Money and Debt

Political Money Changers (in front of the National Bank), 1833

The National Bank was controversial, revealing tensions between the North, South, and West. When President Andrew Jackson failed to renew its charter, economic chaos ensued.

Most people struggled to find financial security in 1800s America, and some lived on the edge of ruin. Borrowers who failed to repay their loans went to debtor’s prison or poorhouses, unless fraternal organizations provided assistance. Money was mostly in the form of paper—bills of exchange or private bank notes. Few had access to hard cash; some relied on family assets, such as silverware. Others bartered. Banks primarily served businesses and the wealthy.

Ancient Order of United Workmen certificate, 1888

Most individuals had little insurance or economic security. Fraternal groups and craft guilds assisted during hard times, but for a fee. The poor relied on public welfare or private charity.

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“Ruin” from the board game “Game of Life,” invented 1860

“Ruin” from the board game “Game of Life,” invented 1860

The “ruin” square from the Game of Life, one of the earliest board games played by Americans, indicated the fateful consequences of bad decisions. 

Hard times token, about 1834, Scovill Manufacturing Company

“Hard times tokens” were used during financial crises, when regular money was scarce. This one mocked President Andrew Jackson for his economic policies.

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Polly Salmon’s memorandum book, 1785–1788

Salmon’s book accounted for expenses she incurred as a Boston shopkeeper when she purchased gloves and other articles from local merchants.

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Soup tureen with almshouse, 1820, Boston

While many American entrepreneurs saw business opportunities in credit and speculation, most people struggled to find and maintain financial security in America during the 1800s. Other Americans even lived their lives on the edge of ruin. Banks primarily served businesses or the wealthy and few people had access to hard cash. Instead, many people relied on family assets, such as silverware, or bartered for goods and services. Borrowers unable to repay their loans often went to poor houses or debtor’s prison, unless benevolent societies or fraternal organizations provided assistance. This soup tureen is decorated with a medium dark blue transfer that depicts an almshouse in Boston from about 1820. Though the image here presented the almshouse as a place of elegant refuge, it was a destination many debtors dreaded during the nineteenth century.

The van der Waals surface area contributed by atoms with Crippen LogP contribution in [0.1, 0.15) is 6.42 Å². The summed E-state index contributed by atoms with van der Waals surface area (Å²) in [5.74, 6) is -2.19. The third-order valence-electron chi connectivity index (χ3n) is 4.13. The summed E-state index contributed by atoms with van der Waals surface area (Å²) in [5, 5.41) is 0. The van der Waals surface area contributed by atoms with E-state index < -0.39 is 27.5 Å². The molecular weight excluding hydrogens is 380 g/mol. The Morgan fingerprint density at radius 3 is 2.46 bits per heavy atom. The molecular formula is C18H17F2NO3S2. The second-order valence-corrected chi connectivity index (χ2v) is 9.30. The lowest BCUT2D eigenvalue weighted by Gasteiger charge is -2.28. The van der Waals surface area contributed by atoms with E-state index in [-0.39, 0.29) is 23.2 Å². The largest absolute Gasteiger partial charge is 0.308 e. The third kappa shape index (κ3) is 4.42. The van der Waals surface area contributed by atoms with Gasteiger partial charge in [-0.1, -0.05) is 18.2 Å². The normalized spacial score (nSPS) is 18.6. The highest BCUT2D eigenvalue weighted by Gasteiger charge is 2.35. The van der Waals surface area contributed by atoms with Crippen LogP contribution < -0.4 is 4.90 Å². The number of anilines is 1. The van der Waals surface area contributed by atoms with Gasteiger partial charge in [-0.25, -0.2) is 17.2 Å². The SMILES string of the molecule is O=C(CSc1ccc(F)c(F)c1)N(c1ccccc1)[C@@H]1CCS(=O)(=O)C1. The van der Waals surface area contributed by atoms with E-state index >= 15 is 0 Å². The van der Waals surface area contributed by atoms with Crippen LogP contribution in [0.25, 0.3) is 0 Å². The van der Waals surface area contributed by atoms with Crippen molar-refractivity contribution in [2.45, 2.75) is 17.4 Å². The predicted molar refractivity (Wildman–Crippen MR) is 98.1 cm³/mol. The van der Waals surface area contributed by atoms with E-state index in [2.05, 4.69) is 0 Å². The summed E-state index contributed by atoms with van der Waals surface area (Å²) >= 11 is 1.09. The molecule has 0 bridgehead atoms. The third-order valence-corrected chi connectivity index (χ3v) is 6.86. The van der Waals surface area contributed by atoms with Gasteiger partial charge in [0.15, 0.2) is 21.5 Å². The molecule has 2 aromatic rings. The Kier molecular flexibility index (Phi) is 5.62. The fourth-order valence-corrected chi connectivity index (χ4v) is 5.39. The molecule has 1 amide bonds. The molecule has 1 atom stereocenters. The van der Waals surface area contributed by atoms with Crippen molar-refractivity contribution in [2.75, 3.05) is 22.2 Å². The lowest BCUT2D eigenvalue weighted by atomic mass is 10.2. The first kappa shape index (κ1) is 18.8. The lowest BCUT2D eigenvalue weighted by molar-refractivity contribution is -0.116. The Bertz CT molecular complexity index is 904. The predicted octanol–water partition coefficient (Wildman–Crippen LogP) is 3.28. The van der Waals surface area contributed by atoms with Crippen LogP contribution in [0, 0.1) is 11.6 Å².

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Man’s pocketbook, 1812

The larger size of a man’s purse fit what it contained—bills of exchange as well as private bank and promissory notes.

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Miser purse, mid-1800s

Men and women both used this type of purse. The bag had a small opening that restricted access to coins and discouraged reckless spending.

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Silver was a reliable asset; it could be easily moved, melted down, or redeemed. The knife and fork set was an important family investment.

Silverware case, mid-1700s

From 1790 to 1863, banks, insurance companies, railroads, and factories issued paper money. Complex images, which made forgery more difficult, depicted scenes of the local economy.

Private bank notes, 1790–1863

Private bank notes, 1790–1863

Private bank notes, 1790–1863

Private bank notes, 1790–1863

Private bank notes, 1790–1863

Private bank notes, 1790–1863

Private bank notes, 1790–1863

Private bank notes, 1790–1863